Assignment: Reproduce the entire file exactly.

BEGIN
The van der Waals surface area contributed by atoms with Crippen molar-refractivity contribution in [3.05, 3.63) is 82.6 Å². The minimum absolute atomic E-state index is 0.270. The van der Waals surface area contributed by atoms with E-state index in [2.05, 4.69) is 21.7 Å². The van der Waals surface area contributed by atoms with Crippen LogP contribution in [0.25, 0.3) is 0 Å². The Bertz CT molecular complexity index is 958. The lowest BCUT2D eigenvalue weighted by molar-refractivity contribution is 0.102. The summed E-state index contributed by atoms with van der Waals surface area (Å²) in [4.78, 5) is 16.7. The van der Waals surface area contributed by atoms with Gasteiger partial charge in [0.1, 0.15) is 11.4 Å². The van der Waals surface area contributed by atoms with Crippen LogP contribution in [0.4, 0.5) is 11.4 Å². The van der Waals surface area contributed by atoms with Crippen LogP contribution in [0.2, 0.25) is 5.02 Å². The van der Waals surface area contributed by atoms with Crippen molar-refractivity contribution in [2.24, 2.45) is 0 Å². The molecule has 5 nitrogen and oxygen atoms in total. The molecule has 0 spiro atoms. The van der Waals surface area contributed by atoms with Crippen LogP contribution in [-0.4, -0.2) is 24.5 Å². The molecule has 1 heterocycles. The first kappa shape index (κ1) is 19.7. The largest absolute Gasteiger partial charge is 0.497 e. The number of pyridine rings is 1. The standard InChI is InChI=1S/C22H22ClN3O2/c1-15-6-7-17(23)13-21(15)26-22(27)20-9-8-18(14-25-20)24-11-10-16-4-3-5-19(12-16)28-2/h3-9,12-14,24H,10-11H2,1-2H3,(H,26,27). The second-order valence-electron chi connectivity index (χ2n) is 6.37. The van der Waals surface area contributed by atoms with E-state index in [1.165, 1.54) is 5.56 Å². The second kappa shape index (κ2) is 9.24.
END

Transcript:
The van der Waals surface area contributed by atoms with Crippen molar-refractivity contribution in [3.05, 3.63) is 82.6 Å². The minimum absolute atomic E-state index is 0.270. The van der Waals surface area contributed by atoms with E-state index in [2.05, 4.69) is 21.7 Å². The van der Waals surface area contributed by atoms with Crippen LogP contribution in [0.25, 0.3) is 0 Å². The Bertz CT molecular complexity index is 958. The lowest BCUT2D eigenvalue weighted by molar-refractivity contribution is 0.102. The summed E-state index contributed by atoms with van der Waals surface area (Å²) in [4.78, 5) is 16.7. The van der Waals surface area contributed by atoms with Gasteiger partial charge in [0.1, 0.15) is 11.4 Å². The van der Waals surface area contributed by atoms with Crippen LogP contribution in [0.4, 0.5) is 11.4 Å². The van der Waals surface area contributed by atoms with Crippen LogP contribution in [0.2, 0.25) is 5.02 Å². The van der Waals surface area contributed by atoms with Crippen molar-refractivity contribution in [2.24, 2.45) is 0 Å². The molecule has 5 nitrogen and oxygen atoms in total. The molecule has 0 spiro atoms. The van der Waals surface area contributed by atoms with Crippen LogP contribution in [-0.4, -0.2) is 24.5 Å². The molecule has 1 heterocycles. The first kappa shape index (κ1) is 19.7. The largest absolute Gasteiger partial charge is 0.497 e. The number of pyridine rings is 1. The standard InChI is InChI=1S/C22H22ClN3O2/c1-15-6-7-17(23)13-21(15)26-22(27)20-9-8-18(14-25-20)24-11-10-16-4-3-5-19(12-16)28-2/h3-9,12-14,24H,10-11H2,1-2H3,(H,26,27). The second-order valence-electron chi connectivity index (χ2n) is 6.37. The van der Waals surface area contributed by atoms with E-state index in [1.165, 1.54) is 5.56 Å². The second kappa shape index (κ2) is 9.24.